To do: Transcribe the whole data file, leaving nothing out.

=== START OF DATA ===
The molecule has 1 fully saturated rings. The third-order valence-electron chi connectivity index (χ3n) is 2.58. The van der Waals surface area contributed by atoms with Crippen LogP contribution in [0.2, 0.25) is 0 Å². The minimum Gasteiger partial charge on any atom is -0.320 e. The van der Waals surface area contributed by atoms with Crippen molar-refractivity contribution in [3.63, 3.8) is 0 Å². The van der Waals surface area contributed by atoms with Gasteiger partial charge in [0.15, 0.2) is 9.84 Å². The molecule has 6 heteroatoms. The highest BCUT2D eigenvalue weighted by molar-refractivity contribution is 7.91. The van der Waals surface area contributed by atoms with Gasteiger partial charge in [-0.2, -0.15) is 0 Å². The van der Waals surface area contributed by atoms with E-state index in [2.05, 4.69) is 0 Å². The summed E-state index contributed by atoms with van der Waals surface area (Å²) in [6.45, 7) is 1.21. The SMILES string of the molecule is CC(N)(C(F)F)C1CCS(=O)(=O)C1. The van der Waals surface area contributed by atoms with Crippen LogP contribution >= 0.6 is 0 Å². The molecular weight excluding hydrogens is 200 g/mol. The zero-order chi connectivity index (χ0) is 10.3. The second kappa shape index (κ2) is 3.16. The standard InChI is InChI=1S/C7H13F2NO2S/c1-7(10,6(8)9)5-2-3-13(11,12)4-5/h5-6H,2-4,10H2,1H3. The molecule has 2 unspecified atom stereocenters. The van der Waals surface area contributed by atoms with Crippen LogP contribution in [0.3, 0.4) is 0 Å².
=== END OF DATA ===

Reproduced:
The molecule has 1 fully saturated rings. The third-order valence-electron chi connectivity index (χ3n) is 2.58. The van der Waals surface area contributed by atoms with Crippen LogP contribution in [0.2, 0.25) is 0 Å². The minimum Gasteiger partial charge on any atom is -0.320 e. The van der Waals surface area contributed by atoms with Crippen molar-refractivity contribution in [3.63, 3.8) is 0 Å². The van der Waals surface area contributed by atoms with Gasteiger partial charge in [0.15, 0.2) is 9.84 Å². The molecule has 6 heteroatoms. The highest BCUT2D eigenvalue weighted by molar-refractivity contribution is 7.91. The van der Waals surface area contributed by atoms with Gasteiger partial charge in [-0.2, -0.15) is 0 Å². The van der Waals surface area contributed by atoms with E-state index in [2.05, 4.69) is 0 Å². The summed E-state index contributed by atoms with van der Waals surface area (Å²) in [6.45, 7) is 1.21. The SMILES string of the molecule is CC(N)(C(F)F)C1CCS(=O)(=O)C1. The van der Waals surface area contributed by atoms with Crippen LogP contribution >= 0.6 is 0 Å². The molecular weight excluding hydrogens is 200 g/mol. The zero-order chi connectivity index (χ0) is 10.3. The second kappa shape index (κ2) is 3.16. The standard InChI is InChI=1S/C7H13F2NO2S/c1-7(10,6(8)9)5-2-3-13(11,12)4-5/h5-6H,2-4,10H2,1H3. The molecule has 2 unspecified atom stereocenters. The van der Waals surface area contributed by atoms with Crippen LogP contribution in [0.3, 0.4) is 0 Å².